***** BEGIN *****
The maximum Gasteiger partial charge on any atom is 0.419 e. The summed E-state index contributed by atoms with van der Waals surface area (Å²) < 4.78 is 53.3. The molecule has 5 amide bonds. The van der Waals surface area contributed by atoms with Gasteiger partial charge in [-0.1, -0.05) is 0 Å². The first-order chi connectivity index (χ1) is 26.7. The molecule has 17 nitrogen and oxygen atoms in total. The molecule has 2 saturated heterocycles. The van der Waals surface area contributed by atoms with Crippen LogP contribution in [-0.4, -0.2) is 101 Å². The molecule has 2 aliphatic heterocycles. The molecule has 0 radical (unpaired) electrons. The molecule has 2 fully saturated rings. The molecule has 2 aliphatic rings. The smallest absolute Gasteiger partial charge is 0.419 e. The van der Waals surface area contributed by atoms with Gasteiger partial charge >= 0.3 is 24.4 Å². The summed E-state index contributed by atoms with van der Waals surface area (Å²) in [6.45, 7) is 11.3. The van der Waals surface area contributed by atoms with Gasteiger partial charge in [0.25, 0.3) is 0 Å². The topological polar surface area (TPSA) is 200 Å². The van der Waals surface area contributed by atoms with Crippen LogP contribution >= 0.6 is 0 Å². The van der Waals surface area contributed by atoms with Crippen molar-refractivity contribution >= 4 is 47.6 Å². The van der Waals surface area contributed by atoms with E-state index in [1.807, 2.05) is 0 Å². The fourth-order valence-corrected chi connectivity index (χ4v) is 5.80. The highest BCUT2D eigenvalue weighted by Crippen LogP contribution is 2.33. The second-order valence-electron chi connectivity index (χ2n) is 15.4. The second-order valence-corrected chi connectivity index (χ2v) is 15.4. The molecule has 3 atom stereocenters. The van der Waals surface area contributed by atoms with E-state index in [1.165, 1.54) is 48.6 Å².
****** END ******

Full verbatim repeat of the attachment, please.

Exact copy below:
The maximum Gasteiger partial charge on any atom is 0.419 e. The summed E-state index contributed by atoms with van der Waals surface area (Å²) < 4.78 is 53.3. The molecule has 5 amide bonds. The van der Waals surface area contributed by atoms with Gasteiger partial charge in [-0.1, -0.05) is 0 Å². The first-order chi connectivity index (χ1) is 26.7. The molecule has 17 nitrogen and oxygen atoms in total. The molecule has 2 saturated heterocycles. The van der Waals surface area contributed by atoms with Crippen LogP contribution in [-0.4, -0.2) is 101 Å². The molecule has 2 aliphatic heterocycles. The molecule has 0 radical (unpaired) electrons. The molecule has 2 fully saturated rings. The molecule has 2 aliphatic rings. The smallest absolute Gasteiger partial charge is 0.419 e. The van der Waals surface area contributed by atoms with Gasteiger partial charge >= 0.3 is 24.4 Å². The summed E-state index contributed by atoms with van der Waals surface area (Å²) in [6.45, 7) is 11.3. The van der Waals surface area contributed by atoms with Gasteiger partial charge in [0.25, 0.3) is 0 Å². The topological polar surface area (TPSA) is 200 Å². The van der Waals surface area contributed by atoms with Crippen LogP contribution >= 0.6 is 0 Å². The van der Waals surface area contributed by atoms with Crippen molar-refractivity contribution >= 4 is 47.6 Å². The van der Waals surface area contributed by atoms with E-state index in [1.807, 2.05) is 0 Å². The fourth-order valence-corrected chi connectivity index (χ4v) is 5.80. The highest BCUT2D eigenvalue weighted by Crippen LogP contribution is 2.33. The second-order valence-electron chi connectivity index (χ2n) is 15.4. The second-order valence-corrected chi connectivity index (χ2v) is 15.4. The molecule has 3 atom stereocenters. The van der Waals surface area contributed by atoms with E-state index in [1.165, 1.54) is 48.6 Å².